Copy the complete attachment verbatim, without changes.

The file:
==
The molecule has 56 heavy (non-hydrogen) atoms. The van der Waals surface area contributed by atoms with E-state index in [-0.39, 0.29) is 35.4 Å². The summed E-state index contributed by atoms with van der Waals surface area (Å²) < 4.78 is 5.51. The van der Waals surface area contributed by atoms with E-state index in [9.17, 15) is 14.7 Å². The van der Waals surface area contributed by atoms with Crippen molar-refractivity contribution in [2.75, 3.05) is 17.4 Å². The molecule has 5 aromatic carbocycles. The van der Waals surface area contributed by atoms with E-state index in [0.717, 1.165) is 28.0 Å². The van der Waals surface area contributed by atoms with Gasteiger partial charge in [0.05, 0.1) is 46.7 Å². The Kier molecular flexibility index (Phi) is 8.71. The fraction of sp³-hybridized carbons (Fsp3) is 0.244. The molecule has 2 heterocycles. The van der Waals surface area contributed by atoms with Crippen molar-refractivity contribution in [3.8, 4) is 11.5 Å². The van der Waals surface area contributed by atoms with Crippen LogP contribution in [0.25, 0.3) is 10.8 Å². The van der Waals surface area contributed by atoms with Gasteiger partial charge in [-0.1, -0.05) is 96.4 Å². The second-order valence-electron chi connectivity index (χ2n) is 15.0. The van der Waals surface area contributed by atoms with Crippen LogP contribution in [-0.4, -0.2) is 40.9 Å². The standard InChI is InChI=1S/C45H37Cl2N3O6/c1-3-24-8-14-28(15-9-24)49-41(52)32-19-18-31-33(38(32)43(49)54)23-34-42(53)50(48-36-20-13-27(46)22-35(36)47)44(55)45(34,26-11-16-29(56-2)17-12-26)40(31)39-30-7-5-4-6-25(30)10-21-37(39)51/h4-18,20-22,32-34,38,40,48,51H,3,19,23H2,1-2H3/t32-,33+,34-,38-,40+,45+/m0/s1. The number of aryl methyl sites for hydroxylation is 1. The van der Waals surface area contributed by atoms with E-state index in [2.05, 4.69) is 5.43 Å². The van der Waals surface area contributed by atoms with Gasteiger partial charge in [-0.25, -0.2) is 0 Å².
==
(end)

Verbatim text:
The molecule has 56 heavy (non-hydrogen) atoms. The van der Waals surface area contributed by atoms with E-state index in [-0.39, 0.29) is 35.4 Å². The summed E-state index contributed by atoms with van der Waals surface area (Å²) < 4.78 is 5.51. The van der Waals surface area contributed by atoms with E-state index in [9.17, 15) is 14.7 Å². The van der Waals surface area contributed by atoms with Crippen molar-refractivity contribution in [2.75, 3.05) is 17.4 Å². The molecule has 5 aromatic carbocycles. The van der Waals surface area contributed by atoms with E-state index in [0.717, 1.165) is 28.0 Å². The van der Waals surface area contributed by atoms with Gasteiger partial charge in [0.05, 0.1) is 46.7 Å². The Kier molecular flexibility index (Phi) is 8.71. The fraction of sp³-hybridized carbons (Fsp3) is 0.244. The molecule has 2 heterocycles. The van der Waals surface area contributed by atoms with Crippen molar-refractivity contribution in [3.8, 4) is 11.5 Å². The van der Waals surface area contributed by atoms with Crippen LogP contribution in [0.25, 0.3) is 10.8 Å². The van der Waals surface area contributed by atoms with Gasteiger partial charge in [-0.1, -0.05) is 96.4 Å². The second-order valence-electron chi connectivity index (χ2n) is 15.0. The van der Waals surface area contributed by atoms with Crippen LogP contribution in [-0.4, -0.2) is 40.9 Å². The standard InChI is InChI=1S/C45H37Cl2N3O6/c1-3-24-8-14-28(15-9-24)49-41(52)32-19-18-31-33(38(32)43(49)54)23-34-42(53)50(48-36-20-13-27(46)22-35(36)47)44(55)45(34,26-11-16-29(56-2)17-12-26)40(31)39-30-7-5-4-6-25(30)10-21-37(39)51/h4-18,20-22,32-34,38,40,48,51H,3,19,23H2,1-2H3/t32-,33+,34-,38-,40+,45+/m0/s1. The number of aryl methyl sites for hydroxylation is 1. The van der Waals surface area contributed by atoms with E-state index in [2.05, 4.69) is 5.43 Å². The van der Waals surface area contributed by atoms with Gasteiger partial charge in [-0.25, -0.2) is 0 Å².